On the surface, Mr. Salameh has earned his reappointment by providing Lebanon with the measure of economic stability that its politics notoriously lack...But a different view of the Lebanese banking system was recently afforded by the Drug Enforcement Agency and the Treasury Department, which in February designated the Beirut-based Lebanese Canadian Bank (LCB) as a primary money-laundering concern.The bank, which in 2010 had assets of some $6 billion, is alleged by the DEA to have facilitated the money laundering of a global drug-trafficking network linked to Lebanese drug kingpin Ayman Joumaa, who, the agency says, was moving as much as $200 million a month through the bank. The DEA also claims that LCB had ties with one Abdallah Safieddine, the Tehran-based envoy of Hezbollah, who "was involved in Iranian officials’ access to LCB and key LCB managers, who provide them banking services."...
In the meantime, it’s worth recalling the last great Lebanese banking scandal. In July 2003 the al-Madina bank was taken over by Mr. Salameh after it came to light that the bank had a $300 million cash deficit. It soon became clear that al-Madina had sidelines laundering money for Iraqi officials and their partners as part of the U.N.’s oil-for-food scam. The FBI also discovered al-Madina was the bank of choice for a Hezbollah arms dealer who once made a deposit of $160 million to the bank—in cash.But the most interesting revelation about al-Madina concerned its ties to the Assad regime in Syria, which at the time had its army in Lebanon....
In 2006, following the departure of the Syrian army, the al-Madina files were transferred from the central bank to the Ministry of Justice (controlled by the US allies in March14). Two bank officials were arrested and jailed on charges of misappropriating funds; the rest of the case, including the money-laundering side, was left to languish in memory...
Fortunately, the Societe Generale takeover isn’t a done deal. Sources tell me that advisers on the acquisition have raised thorny questions about a number of suspicious accounts held by the LCB bank. Questions are even being raised in the Lebanese press about the desirability of having as a central banker a man "who can be accepted by Damascus, Washington, Paris, Riyadh and Tehran."
Those questions should be pressed harder. Lebanon is girding for the unsealing of indictments by a U.N. tribunal in the case of Hariri’s murder, which is widely expected to implicate Hezbollah and maybe also the Assad regime. The incoming Lebanese government of Prime Minster Najib Miqati is planning a unified stand against the tribunal. The West has staked a great deal on seeing that tribunal succeed. Applying maximum scrutiny to Lebanon’s banks is one way of reminding the country’s politicians that there may yet be a price to be paid for making common cause with Hezbollah."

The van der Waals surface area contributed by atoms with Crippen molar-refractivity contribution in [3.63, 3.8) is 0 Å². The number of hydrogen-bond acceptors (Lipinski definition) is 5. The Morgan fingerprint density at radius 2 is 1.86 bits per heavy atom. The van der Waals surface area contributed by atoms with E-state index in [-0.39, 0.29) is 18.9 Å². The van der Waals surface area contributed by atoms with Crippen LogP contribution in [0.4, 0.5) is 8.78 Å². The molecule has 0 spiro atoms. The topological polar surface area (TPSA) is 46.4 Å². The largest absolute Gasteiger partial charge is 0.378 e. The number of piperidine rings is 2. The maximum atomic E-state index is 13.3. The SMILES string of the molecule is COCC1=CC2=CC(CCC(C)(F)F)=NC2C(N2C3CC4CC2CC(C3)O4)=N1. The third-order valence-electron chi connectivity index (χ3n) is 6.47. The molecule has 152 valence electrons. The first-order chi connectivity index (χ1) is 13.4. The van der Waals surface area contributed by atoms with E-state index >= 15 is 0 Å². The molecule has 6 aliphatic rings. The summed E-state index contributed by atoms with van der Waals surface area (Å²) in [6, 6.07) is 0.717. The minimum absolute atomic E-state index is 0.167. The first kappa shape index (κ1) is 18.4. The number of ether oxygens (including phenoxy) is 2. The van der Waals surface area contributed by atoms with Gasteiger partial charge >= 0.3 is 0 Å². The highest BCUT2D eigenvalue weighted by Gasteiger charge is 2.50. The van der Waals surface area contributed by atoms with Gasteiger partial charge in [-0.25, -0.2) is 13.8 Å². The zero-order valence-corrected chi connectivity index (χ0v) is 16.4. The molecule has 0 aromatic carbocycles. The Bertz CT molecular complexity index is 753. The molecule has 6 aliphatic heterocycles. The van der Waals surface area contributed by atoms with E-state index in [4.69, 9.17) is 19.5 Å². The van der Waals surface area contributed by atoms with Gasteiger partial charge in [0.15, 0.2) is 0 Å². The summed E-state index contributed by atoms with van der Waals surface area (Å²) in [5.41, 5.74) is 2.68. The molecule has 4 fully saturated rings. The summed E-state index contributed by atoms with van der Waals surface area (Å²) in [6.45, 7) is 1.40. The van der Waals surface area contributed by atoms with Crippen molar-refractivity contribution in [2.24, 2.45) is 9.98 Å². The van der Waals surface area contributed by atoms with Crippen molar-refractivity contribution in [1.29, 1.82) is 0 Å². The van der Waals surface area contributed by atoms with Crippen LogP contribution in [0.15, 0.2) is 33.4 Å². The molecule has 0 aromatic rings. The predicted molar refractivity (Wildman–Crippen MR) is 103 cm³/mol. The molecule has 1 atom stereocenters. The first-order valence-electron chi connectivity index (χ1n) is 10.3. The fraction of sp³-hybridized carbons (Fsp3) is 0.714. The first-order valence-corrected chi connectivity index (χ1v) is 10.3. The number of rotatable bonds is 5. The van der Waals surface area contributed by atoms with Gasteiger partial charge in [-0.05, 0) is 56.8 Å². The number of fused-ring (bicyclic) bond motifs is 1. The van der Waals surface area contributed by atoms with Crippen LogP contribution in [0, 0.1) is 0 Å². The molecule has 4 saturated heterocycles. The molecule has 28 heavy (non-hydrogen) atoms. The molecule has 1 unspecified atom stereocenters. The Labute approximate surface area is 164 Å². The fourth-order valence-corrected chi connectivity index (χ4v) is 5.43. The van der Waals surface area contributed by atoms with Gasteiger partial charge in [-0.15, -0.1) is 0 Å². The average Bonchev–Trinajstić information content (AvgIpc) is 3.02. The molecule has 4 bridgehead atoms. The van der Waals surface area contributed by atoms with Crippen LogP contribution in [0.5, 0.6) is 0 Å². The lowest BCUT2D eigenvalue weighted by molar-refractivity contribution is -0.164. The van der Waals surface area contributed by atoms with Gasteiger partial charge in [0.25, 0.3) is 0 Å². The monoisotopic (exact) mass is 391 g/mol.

Posted by G, M, Z, or B at 12:15 PM
UNITED NATIONS — Oscar-winning film director Woody Allen on Thursday joined two Nobel prize winners in a petition demanding that the UN Security Council condemn the Syrian government crackdown on opposition protests, organizers said Thursday.
Allen, Nobel literature prize winners Wole Soyinka of Nigeria and Orhan Pamuk of Turkey and leading writers such as Salman Rushdie, Umberto Eco and Bernard-Henri Levy are all calling for a UN resolution.An open letter on Syria was started by Levy on his Regle du Jeu (Rules of the Game) web site. The letter says demonstrators in Syria have "faced a death machine aware of the heavy price they would pay." The signatories say it would be "tragic and morally unacceptable" for the Security Council to do nothing.
Posted by G, M, Z, or B at 9:08 AM
'The rise of a “democratic” Muslim Brotherhood with the support of the West would mean that Syria no longer belongs to the Shiite bloc'
"...Iran-Syria relations teach a significant lesson for understanding the balances in the region. During the Iraq-Iran war, Khomeini’s Iran established a strategic alliance with Syria. Rapprochement with Iran was a sign that Syria was prepared to sacrifice Saddam’s Iraq. Iran rewarded this by providing Syria 1 billion dollars worth of free oil and commercial privileges. In return, Syria let Iran’s Revolutionary Guards move to Lebanon in order to train Hezbollah. In this way, Iran, exhilarated by the Islamic revolution, was now able to reach the Israeli border. No longer suffering from diplomatic isolation, Iran responded to NATO-member Turkey’s rapprochement with Iraq by first inviting the outlawed Kurdistan Workers’ Party, or PKK, to its own land and then allowing them to move to northern Iraq. The Syria-Iran relations of the past continue up to this day, despite minor crises.
The rise to power of a “democratic” Muslim Brotherhood with the mediatized and psychological support of the West would mean that Syria will no longer belong to the Shiite bloc. Losing an ally like Syria would force Iran to lose a highly important geopolitical space and also instigate serious psychological trauma. Under such circumstances, Turkey will most likely leave aside the politics of balancing and begin to embrace its role as a new member of the Sunni bloc. It would be no surprise at all if Turkey-Iran relations acquired a new shape in the near future. "